If you want we can probably find the relationship between the true 3db down frequencies for LP and HP i didnt get that far yet. The key point in the 2nd order case is the numerator in the HP amplitude response has a dependency on 'w' while the low pass does not. So really we have the same denominator for both, but the numerators are different and so this changes the 3db down frequencies for the LP vs HP.

Here is a plot of a representative LP and HP with values of R and C swapped. Note the point where they are the same is at 1/2 amplitude which is the same as 6db down from the passband. If they crossed at the 3db down point they would both be around 0.71 in amplitude with the same value of 'w'.

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#### Papabravo

Joined Feb 24, 2006
21,264
In the Mancini work they use A₀ and A for the respective gain constants. It is certainly true that they can be different. The other complication is that Bessel filters can be designed in more than one way. You can use either a unit frequency normalization or a unit group delay normalization as your starting point. This leads to different component values for different lowwpass filters let alone highpass and lowpass. When I said swap the R's and C's, I was speaking about the topology of the realization. I didn't mean to imply that you could use the same values. The cookbook derivation of the expanded transfer function should have made that obvious, but maybe it would be hard to see if you were not looking closely.

#### MrAl

Joined Jun 17, 2014
11,583
No problem.

It looks like the frequency for LP and HP are related by the factor:
K=1+sqrt(2)

so if we multiply the 3db down frequency of the LP by K we get the 3db down frequency for the HP.
Similarly if we divide the 3db down frequency of the HP by K we get the 3db down frequency of the LP.
This worked for the two representative filters i tried but to be sure it works with all 2nd order filters i should do more experiments. The 3rd order filters could very well be different too i have not looked at them yet.

LATER:
Ok it varies a lot for different component values. That only works in certain cases, not worth mentioning really.

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#### Papabravo

Joined Feb 24, 2006
21,264
No problem.

It looks like the frequency for LP and HP are related by the factor:
K=1+sqrt(2)

so if we multiply the 3db down frequency of the LP by K we get the 3db down frequency for the HP.
Similarly if we divide the 3db down frequency of the HP by K we get the 3db down frequency of the LP.
This worked for the two representative filters i tried but to be sure it works with all 2nd order filters i should do more experiments. The 3rd order filters could very well be different too i have not looked at them yet.

LATER:
Ok it varies a lot for different component values. That only works in certain cases, not worth mentioning really.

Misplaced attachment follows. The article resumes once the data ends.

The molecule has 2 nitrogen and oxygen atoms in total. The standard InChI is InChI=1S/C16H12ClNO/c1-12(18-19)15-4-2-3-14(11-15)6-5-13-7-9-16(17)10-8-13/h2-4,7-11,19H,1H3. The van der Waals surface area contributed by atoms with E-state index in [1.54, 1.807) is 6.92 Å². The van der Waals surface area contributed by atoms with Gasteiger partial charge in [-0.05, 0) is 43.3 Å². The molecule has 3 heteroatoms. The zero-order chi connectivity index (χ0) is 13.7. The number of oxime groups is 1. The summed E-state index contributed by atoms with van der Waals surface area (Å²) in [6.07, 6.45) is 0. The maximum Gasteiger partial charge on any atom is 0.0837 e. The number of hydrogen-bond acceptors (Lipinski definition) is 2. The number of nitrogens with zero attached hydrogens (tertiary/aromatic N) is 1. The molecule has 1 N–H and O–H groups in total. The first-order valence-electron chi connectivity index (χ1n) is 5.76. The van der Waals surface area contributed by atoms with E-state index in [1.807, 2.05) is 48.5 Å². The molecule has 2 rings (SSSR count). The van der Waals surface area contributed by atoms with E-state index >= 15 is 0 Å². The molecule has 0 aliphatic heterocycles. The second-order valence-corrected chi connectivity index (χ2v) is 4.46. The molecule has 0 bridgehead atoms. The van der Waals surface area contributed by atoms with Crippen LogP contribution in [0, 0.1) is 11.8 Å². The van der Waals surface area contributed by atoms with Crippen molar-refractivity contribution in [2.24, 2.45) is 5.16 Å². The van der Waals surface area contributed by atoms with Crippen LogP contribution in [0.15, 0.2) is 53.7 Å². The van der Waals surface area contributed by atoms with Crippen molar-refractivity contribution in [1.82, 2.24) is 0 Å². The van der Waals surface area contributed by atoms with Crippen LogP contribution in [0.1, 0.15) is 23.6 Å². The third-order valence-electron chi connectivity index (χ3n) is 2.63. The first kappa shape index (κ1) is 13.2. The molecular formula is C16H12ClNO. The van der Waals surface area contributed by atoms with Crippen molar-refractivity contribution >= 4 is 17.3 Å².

I think what you need to do is swap the topology and redo your calculations. That way you can verify them and have some confidence in the results.

#### PeteHL

Joined Dec 17, 2014
476
Here is an interesting equation that I found in the section on low-pass filters in Opamps for Everyone in the middle of reader page 301-

Q = 1 / (3 - Ao)

This applies to 2nd order filters such as those that are the second stage in the two filters that are shown in my post #3 of this thread.

For the low-pass filter in my post #3,

Ao = (R9 + R10) / R9
Ao = 2

From this it follows that Q of that filter equals 1. If I want the filter to have Q < 1, I can simply make R10 < 10 k Ohm.

This is my understanding after reading that page carefully. Do you agree?

Regards,
Pete

#### Papabravo

Joined Feb 24, 2006
21,264
It will take a minute or two to look at your last question. Here I have an LTspice simulation for a Bessel Lowpass filter that use two different transfer functions. One is normalized for unit Group Delay (the whole point of the Bessel filter) and the other is normalized for unit frequency. You can see the performace tradeoff to get what we were after

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#### Papabravo

Joined Feb 24, 2006
21,264
Here is an interesting equation that I found in the section on low-pass filters in Opamps for Everyone in the middle of reader page 301-

Q = 1 / (3 - Ao)

This applies to 2nd order filters such as those that are the second stage in the two filters that are shown in my post #3 of this thread.

For the low-pass filter in my post #3,

Ao = (R9 + R10) / R9
Ao = 2

From this it follows that Q of that filter equals 1. If I want the filter to have Q < 1, I can simply make R10 < 10 k Ohm.

This is my understanding after reading that page carefully. Do you agree?

Regards,
Pete
Let me try to explain. To have a filter of a given type, you have to take the Q that you need for the filter to be of that type. If you change the Q you get a different type of filter. What you can do independently of filter type is change the gain and the corner frequency or the Group Delay, but you cannot, repeat cannot, optimize everything at the same time. But HEY, you're young and you've probably got lots of time on your hands so try and see if it works for you. Not to go all "Forest Gump" on you but filters are kind of like a seesaw: you change something here like Q, and all kinds of other things change over there that you won't expect and might not be aware of. Also remember the prime directive of "Arm Control Negotiators": Trust, but Verify.

Thar rule also applies only Sallen-Key 2nd Order filters with EQUAL Resistors and EQUAL Capacitors. Don't try to use it where it does not apply.

#### LvW

Joined Jun 13, 2013
1,766
Here is an interesting equation that I found in the section on low-pass filters in Opamps for Everyone in the middle of reader page 301-
Q = 1 / (3 - Ao)
This applies to 2nd order filters such as those that are the second stage in the two filters that are shown in my post #3 of this thread.
For the low-pass filter in my post #3,
Ao = (R9 + R10) / R9
Ao = 2